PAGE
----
I appreciate a slight yield, lightness of weight, some motion if possible, because in moving about, the human body determines… the comfort and the measurements of its environment… the human measure is still the strongest factor. But coming back to the chair, there are certain motions we go through - we like to lean back, like to toss things - and if the chair’s adaptable it responds and it’s almost like wearing a comfortable coat; you really don’t know you have it on- Bertoia

At the same time I have a workbench that was made by my grandfather out of scrap pieces of wood. That workbench, like my  Eames and Bertoia chairs, is built to last. 

So next time you see something with a high price tag, especially if it is handmade, think about the design and the craft and the care that goes into making it. If a piece is out of your reach then keep an eye on ebay or craigslist. Every piece of furniture in my house, except for my sofa and coffee table, are used or vintage.

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An Argument Against Masculine or Feminine Interiors

Image on left via  Hunted Interio r and Image on right via  Life.Style.etc

Image on left via Hunted Interior and Image on right via Life.Style.etc

I've been  frustrated for years by the use of the words 'masculine' or 'feminine' to describe interior design. First off gender is a binary oppositional construct. You are either masculine or feminine. Except, in this day and age gender is fluid. We all fall somewhere on the continuum. There are some people who identify strongly as masculine or feminine, even though that may not be their biological sex, some who choose not to identify either way and some people who flow back and forth across the boundary. It is no longer black and white-in fact it never was, but society chose to ignore people who were more fluid then others.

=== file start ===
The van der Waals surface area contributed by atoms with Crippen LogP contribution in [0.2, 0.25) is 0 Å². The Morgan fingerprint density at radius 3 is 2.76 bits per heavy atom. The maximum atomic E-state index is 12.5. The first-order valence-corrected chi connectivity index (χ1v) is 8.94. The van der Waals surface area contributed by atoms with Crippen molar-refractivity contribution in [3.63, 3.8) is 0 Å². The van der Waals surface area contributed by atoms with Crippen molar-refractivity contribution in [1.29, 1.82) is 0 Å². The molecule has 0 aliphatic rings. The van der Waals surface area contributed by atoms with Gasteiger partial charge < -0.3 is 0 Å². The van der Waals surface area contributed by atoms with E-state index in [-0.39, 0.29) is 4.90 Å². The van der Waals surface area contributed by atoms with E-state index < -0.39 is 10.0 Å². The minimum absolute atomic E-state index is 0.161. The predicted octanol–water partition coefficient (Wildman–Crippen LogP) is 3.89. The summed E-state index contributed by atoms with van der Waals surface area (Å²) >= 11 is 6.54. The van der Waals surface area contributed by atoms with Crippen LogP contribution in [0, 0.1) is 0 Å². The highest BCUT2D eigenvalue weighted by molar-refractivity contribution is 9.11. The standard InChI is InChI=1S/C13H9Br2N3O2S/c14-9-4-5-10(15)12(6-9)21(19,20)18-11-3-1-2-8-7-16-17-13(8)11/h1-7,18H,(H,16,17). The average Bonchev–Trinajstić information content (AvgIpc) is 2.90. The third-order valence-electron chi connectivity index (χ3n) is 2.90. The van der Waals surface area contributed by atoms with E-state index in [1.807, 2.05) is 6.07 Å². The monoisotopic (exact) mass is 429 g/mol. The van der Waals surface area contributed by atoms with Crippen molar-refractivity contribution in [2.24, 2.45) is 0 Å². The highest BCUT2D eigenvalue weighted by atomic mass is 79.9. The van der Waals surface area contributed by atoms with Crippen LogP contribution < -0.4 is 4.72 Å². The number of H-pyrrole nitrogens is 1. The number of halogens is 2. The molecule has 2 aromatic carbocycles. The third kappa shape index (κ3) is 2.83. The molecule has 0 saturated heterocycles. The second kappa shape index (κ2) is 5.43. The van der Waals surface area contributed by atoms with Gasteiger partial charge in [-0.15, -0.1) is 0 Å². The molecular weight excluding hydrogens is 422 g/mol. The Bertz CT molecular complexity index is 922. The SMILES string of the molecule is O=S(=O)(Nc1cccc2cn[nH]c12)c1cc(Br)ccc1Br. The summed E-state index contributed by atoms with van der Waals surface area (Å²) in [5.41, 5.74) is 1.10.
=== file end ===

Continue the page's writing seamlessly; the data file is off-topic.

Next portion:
Yet, when we keep using an outdated way of viewing the world to define interiors then we are limiting ourselves. 

When a room or a list of things to buy is described as masculine then the inherent belief is that women, or people who prefer overt femininity, are not a part of that group. If I post the picture on the left and describe it as a masculine room (which someone did because I used the term masculine to search for it on Pinterest), then that room is not for me, even though I love that room. I'd wrap myself in its masculine darkness and fur throw all day long. 

On the flip side the same is true when we describe a room as feminine. There is no rule book that says men can't wear pink or have a pink sofa in their home. I actually don't care for the color pink but society seems to keep throwing it at me in hopes that it will stick. Color is a social construct. We have assigned gender to something completely benign like color. 

There are so many words in the English language and it is time to use them. Stop the limiting beliefs and let gender flow. 

I'd describe the room on the left as dark, moody and rustic. And except for the rustic part I just described myself! I'd describe the room on the right as modern, bright and artistic. Look at that! I didn't even need to resort to masculine or feminine.